SitNews - Stories in the News - Ketchikan, Alaska


Chemical Eye on Chicken Spittle
by Preston MacDougall


January 17, 2006

H5N1 sounds like something that might be announced after a couple of ping pong balls have dropped out of rotating drum - except for the fact that there is no H in Bingo.

It could, in fact, be overheard during a tit for tat round of You Sunk My Battleship! But the deadly significance of this alphanumeric string is not imaginary - it is a real concern. H5N1 is the name that scientists have given to the virus that is responsible for the current outbreaks of so-called "bird flu" in Asia.

The last figure that I saw put the human death toll, from confirmed cases of avian influenza, at 81. If you count our feathered friends, the total death toll is already over 150 million poultry that have either died as a result of being infected by the virus, or were destroyed to control its spread.

jpg Chicken

Photo Credit:

Fatally diseased wild birds, including eagles, have also been chalked up to H5N1, as have wild cats, including tigers and leopards. So have civets (of SARS notoriety), which are also known as civet cats, even though they are not true cats.

A worrisome fact is that not all birds that carry the H5N1 virus get sick. Ducks in particular are known to be potential carriers, and they can have far-reaching migrations. Birds spread the virus among themselves through their saliva and excrement. Presumably this is also how people and cats have been infected.

Another worrisome fact is that, like all forms of life, H5N1 can undergo mutation. It is only one of many strains of avian flu virus. Others go by similar names such as H5N7 and H9N2. Without going into too much chemical detail, which quickly gets beyond my expertise, these viruses and their mutant cousins are named according to subtypes of molecules that protrude from the external surface of the virus. These protruding molecules are signals to our immune system, and the response determines how sick we might get if infected.

Two such molecules are hemagglutinin and neuraminidase, and this is the origin of the H and the N in the virus names, respectively. The former is a glycoprotein - which means that it is a large molecule constructed from amino acids and sugars - while the latter is a protein made entirely of amino acids. They each come in a variety of slightly differing molecular structures, resulting from the aforementioned mutations. H5 with N1 is the deadly combination that is currently wreaking havoc in the bird world.

Enzymes are protein molecules that catalyze chemical reactions in living organisms (although they can also be studied in test-tubes). These reactions can involve making and/or breaking chemical bonds. Neuraminidase is a cleaving enzyme. It breaks the chemical bonds that tether the virus to the cell in which it was produced. Although one virus can only infect a single cell, that cell can then produce many copies of the virus. Neuraminidase is thus crucial to the spread the disease. It will also be key to containment of the disease, because that is how the drug Tamiflu works - it inhibits the chemical activity of the neuraminidase molecules on the virus.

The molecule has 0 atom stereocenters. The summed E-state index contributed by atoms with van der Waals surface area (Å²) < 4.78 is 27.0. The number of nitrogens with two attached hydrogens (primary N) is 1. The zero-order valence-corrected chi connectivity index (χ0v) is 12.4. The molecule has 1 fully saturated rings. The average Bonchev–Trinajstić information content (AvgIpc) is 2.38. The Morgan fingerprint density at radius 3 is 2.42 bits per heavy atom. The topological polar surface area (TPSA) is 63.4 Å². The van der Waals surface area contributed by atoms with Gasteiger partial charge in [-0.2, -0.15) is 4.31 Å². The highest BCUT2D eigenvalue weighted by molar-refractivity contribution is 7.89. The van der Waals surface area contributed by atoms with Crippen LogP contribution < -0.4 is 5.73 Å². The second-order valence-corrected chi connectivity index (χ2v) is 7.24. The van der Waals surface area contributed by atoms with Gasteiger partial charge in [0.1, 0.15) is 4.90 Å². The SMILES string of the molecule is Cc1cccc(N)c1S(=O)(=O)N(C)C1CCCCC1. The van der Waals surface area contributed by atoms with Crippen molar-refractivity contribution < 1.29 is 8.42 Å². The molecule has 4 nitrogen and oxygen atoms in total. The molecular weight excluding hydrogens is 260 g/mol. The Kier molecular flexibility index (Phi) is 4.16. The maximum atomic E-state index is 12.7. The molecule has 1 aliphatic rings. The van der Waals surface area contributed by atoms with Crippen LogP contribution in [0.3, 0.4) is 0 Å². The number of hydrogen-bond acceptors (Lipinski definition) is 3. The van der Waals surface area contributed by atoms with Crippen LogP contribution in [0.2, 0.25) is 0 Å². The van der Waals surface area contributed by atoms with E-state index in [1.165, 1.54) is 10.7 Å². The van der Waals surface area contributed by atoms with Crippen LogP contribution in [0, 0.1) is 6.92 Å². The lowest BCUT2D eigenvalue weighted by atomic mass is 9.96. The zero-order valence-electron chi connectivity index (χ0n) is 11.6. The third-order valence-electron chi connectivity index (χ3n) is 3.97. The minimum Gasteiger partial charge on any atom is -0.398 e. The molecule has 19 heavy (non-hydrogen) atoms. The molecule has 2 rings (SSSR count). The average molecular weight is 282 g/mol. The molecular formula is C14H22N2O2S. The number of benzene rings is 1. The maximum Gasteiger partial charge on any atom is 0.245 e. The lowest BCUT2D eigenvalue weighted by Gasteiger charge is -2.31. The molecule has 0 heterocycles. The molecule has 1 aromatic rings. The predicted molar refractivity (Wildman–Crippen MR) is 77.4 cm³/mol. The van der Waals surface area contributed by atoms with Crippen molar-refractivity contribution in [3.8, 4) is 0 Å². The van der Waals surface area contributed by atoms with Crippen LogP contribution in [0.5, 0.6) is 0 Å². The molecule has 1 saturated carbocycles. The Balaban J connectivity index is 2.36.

Tamiflu was designed for the human influenza A virus, not for the deadly H5N1 virus spreading among birds. But the chemical similarities of the various neuraminidase subtypes mean that it should be an effective treatment for people who get "bird flu". The production of this chemical compound, which was co-developed by Roche Pharmaceutical in New Jersey, and Gilead Sciences in California, is currently being escalated in anticipation of possibly surging demand.

Fortunately, the H5N1 virus does not seem to be able to spread from human to human - nor from cat to cat - and this has prevented the multiple epidemics from becoming one giant pandemic. It is noteworthy that pathologists from the U.S. Department of Defense reported evidence (based on analyses of the genomes of numerous viruses) that the 1918 "Spanish" influenza pandemic - which was transmissible and killed an estimated 50 million people - was derived from an avian strain (Taubenberger et al., Nature, October 6, 2005).

This is a rapidly evolving public health issue, and the more that individuals know about it, the better off we all will be if bad turns to worse. The World Health Organization has an excellent website, in multiple languages, that is updated every day. You can get there by going to

My paternal grandfather had an endless supply of jokes. Lots of them started off the same, but the ending would change over time. He would fiddle with them, and then test them out on me. It seemed as though he was equally pleased if they elicited a chuckle or a groan.

I can't remember a single ending to the ones that began "If chickens had lips", but thank goodness they don't.


Preston MacDougall is a chemistry professor at Middle Tennessee State University. His "Chemical Eye" commentaries are featured in the Arts and Public Affairs portion of the Nashville/Murfreesboro NPR station WMOT (

Publish A Letter on SitNews
        Read Letters/Opinions
Submit A Letter to the Editor

Stories In The News
Ketchikan, Alaska